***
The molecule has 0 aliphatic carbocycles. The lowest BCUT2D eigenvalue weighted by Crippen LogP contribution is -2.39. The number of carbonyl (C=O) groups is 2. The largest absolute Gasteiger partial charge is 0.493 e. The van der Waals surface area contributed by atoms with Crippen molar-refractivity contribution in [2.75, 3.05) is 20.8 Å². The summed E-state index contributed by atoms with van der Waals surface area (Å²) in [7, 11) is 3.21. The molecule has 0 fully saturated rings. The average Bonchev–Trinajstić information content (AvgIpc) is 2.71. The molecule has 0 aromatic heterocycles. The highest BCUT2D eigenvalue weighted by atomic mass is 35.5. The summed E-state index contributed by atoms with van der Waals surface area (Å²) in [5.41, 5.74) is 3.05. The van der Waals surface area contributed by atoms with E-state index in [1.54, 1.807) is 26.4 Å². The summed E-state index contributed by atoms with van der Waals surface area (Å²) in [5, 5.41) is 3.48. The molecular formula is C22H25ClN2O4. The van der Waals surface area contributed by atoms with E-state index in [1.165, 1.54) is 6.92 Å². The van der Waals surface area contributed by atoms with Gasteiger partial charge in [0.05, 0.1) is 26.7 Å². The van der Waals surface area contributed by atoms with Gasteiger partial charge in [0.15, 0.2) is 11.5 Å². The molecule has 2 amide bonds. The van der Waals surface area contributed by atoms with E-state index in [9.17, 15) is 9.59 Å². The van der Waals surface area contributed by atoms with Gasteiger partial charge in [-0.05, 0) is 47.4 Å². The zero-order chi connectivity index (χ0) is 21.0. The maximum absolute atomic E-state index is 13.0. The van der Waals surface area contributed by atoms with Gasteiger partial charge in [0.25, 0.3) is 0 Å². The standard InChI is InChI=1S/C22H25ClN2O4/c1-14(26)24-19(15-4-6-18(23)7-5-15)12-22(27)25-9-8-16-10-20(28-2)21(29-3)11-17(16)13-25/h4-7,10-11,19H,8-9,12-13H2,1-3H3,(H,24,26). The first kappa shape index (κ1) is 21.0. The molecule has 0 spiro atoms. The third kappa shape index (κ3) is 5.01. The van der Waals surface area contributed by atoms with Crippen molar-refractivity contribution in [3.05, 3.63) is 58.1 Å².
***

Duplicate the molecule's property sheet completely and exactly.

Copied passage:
The molecule has 0 aliphatic carbocycles. The lowest BCUT2D eigenvalue weighted by Crippen LogP contribution is -2.39. The number of carbonyl (C=O) groups is 2. The largest absolute Gasteiger partial charge is 0.493 e. The van der Waals surface area contributed by atoms with Crippen molar-refractivity contribution in [2.75, 3.05) is 20.8 Å². The summed E-state index contributed by atoms with van der Waals surface area (Å²) in [7, 11) is 3.21. The molecule has 0 fully saturated rings. The average Bonchev–Trinajstić information content (AvgIpc) is 2.71. The molecule has 0 aromatic heterocycles. The highest BCUT2D eigenvalue weighted by atomic mass is 35.5. The summed E-state index contributed by atoms with van der Waals surface area (Å²) in [5.41, 5.74) is 3.05. The van der Waals surface area contributed by atoms with E-state index in [1.54, 1.807) is 26.4 Å². The summed E-state index contributed by atoms with van der Waals surface area (Å²) in [5, 5.41) is 3.48. The molecular formula is C22H25ClN2O4. The van der Waals surface area contributed by atoms with E-state index in [1.165, 1.54) is 6.92 Å². The van der Waals surface area contributed by atoms with Gasteiger partial charge in [0.05, 0.1) is 26.7 Å². The van der Waals surface area contributed by atoms with Gasteiger partial charge in [0.15, 0.2) is 11.5 Å². The molecule has 2 amide bonds. The van der Waals surface area contributed by atoms with E-state index in [9.17, 15) is 9.59 Å². The van der Waals surface area contributed by atoms with Gasteiger partial charge in [-0.05, 0) is 47.4 Å². The zero-order chi connectivity index (χ0) is 21.0. The maximum absolute atomic E-state index is 13.0. The van der Waals surface area contributed by atoms with Gasteiger partial charge in [0.25, 0.3) is 0 Å². The standard InChI is InChI=1S/C22H25ClN2O4/c1-14(26)24-19(15-4-6-18(23)7-5-15)12-22(27)25-9-8-16-10-20(28-2)21(29-3)11-17(16)13-25/h4-7,10-11,19H,8-9,12-13H2,1-3H3,(H,24,26). The first kappa shape index (κ1) is 21.0. The molecule has 0 spiro atoms. The third kappa shape index (κ3) is 5.01. The van der Waals surface area contributed by atoms with Crippen molar-refractivity contribution in [3.05, 3.63) is 58.1 Å².